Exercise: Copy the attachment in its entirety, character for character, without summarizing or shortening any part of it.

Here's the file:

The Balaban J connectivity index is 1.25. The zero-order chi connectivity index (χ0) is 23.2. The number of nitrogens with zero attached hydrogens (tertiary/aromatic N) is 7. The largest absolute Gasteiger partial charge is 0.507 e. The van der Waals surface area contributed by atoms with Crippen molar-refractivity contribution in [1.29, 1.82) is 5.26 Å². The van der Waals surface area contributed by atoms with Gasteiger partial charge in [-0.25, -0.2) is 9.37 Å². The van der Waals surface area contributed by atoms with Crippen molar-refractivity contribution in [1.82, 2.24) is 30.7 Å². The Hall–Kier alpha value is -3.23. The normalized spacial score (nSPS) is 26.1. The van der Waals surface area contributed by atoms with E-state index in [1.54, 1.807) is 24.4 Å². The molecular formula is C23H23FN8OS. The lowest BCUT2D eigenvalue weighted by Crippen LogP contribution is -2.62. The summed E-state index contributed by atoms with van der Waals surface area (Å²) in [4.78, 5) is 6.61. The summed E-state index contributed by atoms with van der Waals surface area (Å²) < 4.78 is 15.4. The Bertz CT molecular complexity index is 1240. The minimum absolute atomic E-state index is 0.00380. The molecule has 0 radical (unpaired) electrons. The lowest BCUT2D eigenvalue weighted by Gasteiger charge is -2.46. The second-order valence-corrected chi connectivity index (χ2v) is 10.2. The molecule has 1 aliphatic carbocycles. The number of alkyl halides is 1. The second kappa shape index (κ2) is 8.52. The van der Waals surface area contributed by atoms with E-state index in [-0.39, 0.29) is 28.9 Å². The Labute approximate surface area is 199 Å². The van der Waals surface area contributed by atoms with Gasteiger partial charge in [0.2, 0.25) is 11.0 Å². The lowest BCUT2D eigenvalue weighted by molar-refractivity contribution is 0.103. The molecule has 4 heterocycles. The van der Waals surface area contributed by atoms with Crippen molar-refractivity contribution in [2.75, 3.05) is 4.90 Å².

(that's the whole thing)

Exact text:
The Balaban J connectivity index is 1.25. The zero-order chi connectivity index (χ0) is 23.2. The number of nitrogens with zero attached hydrogens (tertiary/aromatic N) is 7. The largest absolute Gasteiger partial charge is 0.507 e. The van der Waals surface area contributed by atoms with Crippen molar-refractivity contribution in [1.29, 1.82) is 5.26 Å². The van der Waals surface area contributed by atoms with Gasteiger partial charge in [-0.25, -0.2) is 9.37 Å². The van der Waals surface area contributed by atoms with Crippen molar-refractivity contribution in [1.82, 2.24) is 30.7 Å². The Hall–Kier alpha value is -3.23. The normalized spacial score (nSPS) is 26.1. The van der Waals surface area contributed by atoms with E-state index in [1.54, 1.807) is 24.4 Å². The molecular formula is C23H23FN8OS. The lowest BCUT2D eigenvalue weighted by Crippen LogP contribution is -2.62. The summed E-state index contributed by atoms with van der Waals surface area (Å²) in [4.78, 5) is 6.61. The summed E-state index contributed by atoms with van der Waals surface area (Å²) < 4.78 is 15.4. The Bertz CT molecular complexity index is 1240. The minimum absolute atomic E-state index is 0.00380. The molecule has 0 radical (unpaired) electrons. The lowest BCUT2D eigenvalue weighted by Gasteiger charge is -2.46. The second-order valence-corrected chi connectivity index (χ2v) is 10.2. The molecule has 1 aliphatic carbocycles. The number of alkyl halides is 1. The second kappa shape index (κ2) is 8.52. The van der Waals surface area contributed by atoms with E-state index in [-0.39, 0.29) is 28.9 Å². The Labute approximate surface area is 199 Å². The van der Waals surface area contributed by atoms with Gasteiger partial charge in [0.2, 0.25) is 11.0 Å². The lowest BCUT2D eigenvalue weighted by molar-refractivity contribution is 0.103. The molecule has 4 heterocycles. The van der Waals surface area contributed by atoms with Crippen molar-refractivity contribution in [2.75, 3.05) is 4.90 Å².